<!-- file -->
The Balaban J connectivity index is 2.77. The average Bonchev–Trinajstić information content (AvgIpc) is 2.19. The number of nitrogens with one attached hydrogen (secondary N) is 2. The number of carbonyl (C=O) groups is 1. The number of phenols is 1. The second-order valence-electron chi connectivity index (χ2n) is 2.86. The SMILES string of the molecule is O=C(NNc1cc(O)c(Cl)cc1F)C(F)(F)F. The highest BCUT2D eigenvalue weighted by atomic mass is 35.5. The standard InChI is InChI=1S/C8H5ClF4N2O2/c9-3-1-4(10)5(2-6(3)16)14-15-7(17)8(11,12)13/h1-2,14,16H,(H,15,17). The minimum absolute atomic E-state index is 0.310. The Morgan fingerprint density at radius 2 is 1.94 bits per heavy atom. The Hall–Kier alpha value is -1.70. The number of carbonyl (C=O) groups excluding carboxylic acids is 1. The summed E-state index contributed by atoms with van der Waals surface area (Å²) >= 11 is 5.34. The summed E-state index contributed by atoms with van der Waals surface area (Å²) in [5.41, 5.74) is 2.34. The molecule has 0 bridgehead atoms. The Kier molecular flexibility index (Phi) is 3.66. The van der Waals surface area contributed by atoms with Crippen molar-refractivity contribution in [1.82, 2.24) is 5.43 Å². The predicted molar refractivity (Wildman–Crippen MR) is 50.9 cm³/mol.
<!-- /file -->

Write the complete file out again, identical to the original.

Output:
The Balaban J connectivity index is 2.77. The average Bonchev–Trinajstić information content (AvgIpc) is 2.19. The number of nitrogens with one attached hydrogen (secondary N) is 2. The number of carbonyl (C=O) groups is 1. The number of phenols is 1. The second-order valence-electron chi connectivity index (χ2n) is 2.86. The SMILES string of the molecule is O=C(NNc1cc(O)c(Cl)cc1F)C(F)(F)F. The highest BCUT2D eigenvalue weighted by atomic mass is 35.5. The standard InChI is InChI=1S/C8H5ClF4N2O2/c9-3-1-4(10)5(2-6(3)16)14-15-7(17)8(11,12)13/h1-2,14,16H,(H,15,17). The minimum absolute atomic E-state index is 0.310. The Morgan fingerprint density at radius 2 is 1.94 bits per heavy atom. The Hall–Kier alpha value is -1.70. The number of carbonyl (C=O) groups excluding carboxylic acids is 1. The summed E-state index contributed by atoms with van der Waals surface area (Å²) >= 11 is 5.34. The summed E-state index contributed by atoms with van der Waals surface area (Å²) in [5.41, 5.74) is 2.34. The molecule has 0 bridgehead atoms. The Kier molecular flexibility index (Phi) is 3.66. The van der Waals surface area contributed by atoms with Crippen molar-refractivity contribution in [1.82, 2.24) is 5.43 Å². The predicted molar refractivity (Wildman–Crippen MR) is 50.9 cm³/mol.